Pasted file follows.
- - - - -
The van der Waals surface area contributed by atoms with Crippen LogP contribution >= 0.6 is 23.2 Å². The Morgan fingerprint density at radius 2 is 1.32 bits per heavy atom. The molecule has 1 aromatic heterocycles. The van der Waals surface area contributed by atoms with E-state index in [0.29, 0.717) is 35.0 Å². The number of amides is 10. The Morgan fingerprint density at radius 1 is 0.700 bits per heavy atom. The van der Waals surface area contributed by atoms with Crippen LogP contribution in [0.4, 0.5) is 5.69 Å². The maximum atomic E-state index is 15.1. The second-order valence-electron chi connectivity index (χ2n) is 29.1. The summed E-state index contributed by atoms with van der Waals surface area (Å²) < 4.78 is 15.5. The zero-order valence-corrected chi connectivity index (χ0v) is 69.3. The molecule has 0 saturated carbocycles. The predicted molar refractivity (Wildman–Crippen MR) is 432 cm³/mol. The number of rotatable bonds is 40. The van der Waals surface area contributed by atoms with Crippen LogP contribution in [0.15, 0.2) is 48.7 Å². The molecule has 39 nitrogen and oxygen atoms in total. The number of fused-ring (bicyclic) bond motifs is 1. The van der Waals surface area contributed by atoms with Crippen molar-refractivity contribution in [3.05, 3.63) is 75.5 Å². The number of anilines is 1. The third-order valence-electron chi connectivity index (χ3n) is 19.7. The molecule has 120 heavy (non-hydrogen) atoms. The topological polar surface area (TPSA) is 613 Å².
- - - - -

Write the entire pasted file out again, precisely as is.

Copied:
The van der Waals surface area contributed by atoms with Crippen LogP contribution >= 0.6 is 23.2 Å². The Morgan fingerprint density at radius 2 is 1.32 bits per heavy atom. The molecule has 1 aromatic heterocycles. The van der Waals surface area contributed by atoms with E-state index in [0.29, 0.717) is 35.0 Å². The number of amides is 10. The Morgan fingerprint density at radius 1 is 0.700 bits per heavy atom. The van der Waals surface area contributed by atoms with Crippen LogP contribution in [0.4, 0.5) is 5.69 Å². The maximum atomic E-state index is 15.1. The second-order valence-electron chi connectivity index (χ2n) is 29.1. The summed E-state index contributed by atoms with van der Waals surface area (Å²) < 4.78 is 15.5. The zero-order valence-corrected chi connectivity index (χ0v) is 69.3. The molecule has 0 saturated carbocycles. The predicted molar refractivity (Wildman–Crippen MR) is 432 cm³/mol. The number of rotatable bonds is 40. The van der Waals surface area contributed by atoms with Crippen LogP contribution in [0.15, 0.2) is 48.7 Å². The molecule has 39 nitrogen and oxygen atoms in total. The number of fused-ring (bicyclic) bond motifs is 1. The van der Waals surface area contributed by atoms with Crippen molar-refractivity contribution in [3.05, 3.63) is 75.5 Å². The number of anilines is 1. The third-order valence-electron chi connectivity index (χ3n) is 19.7. The molecule has 120 heavy (non-hydrogen) atoms. The topological polar surface area (TPSA) is 613 Å².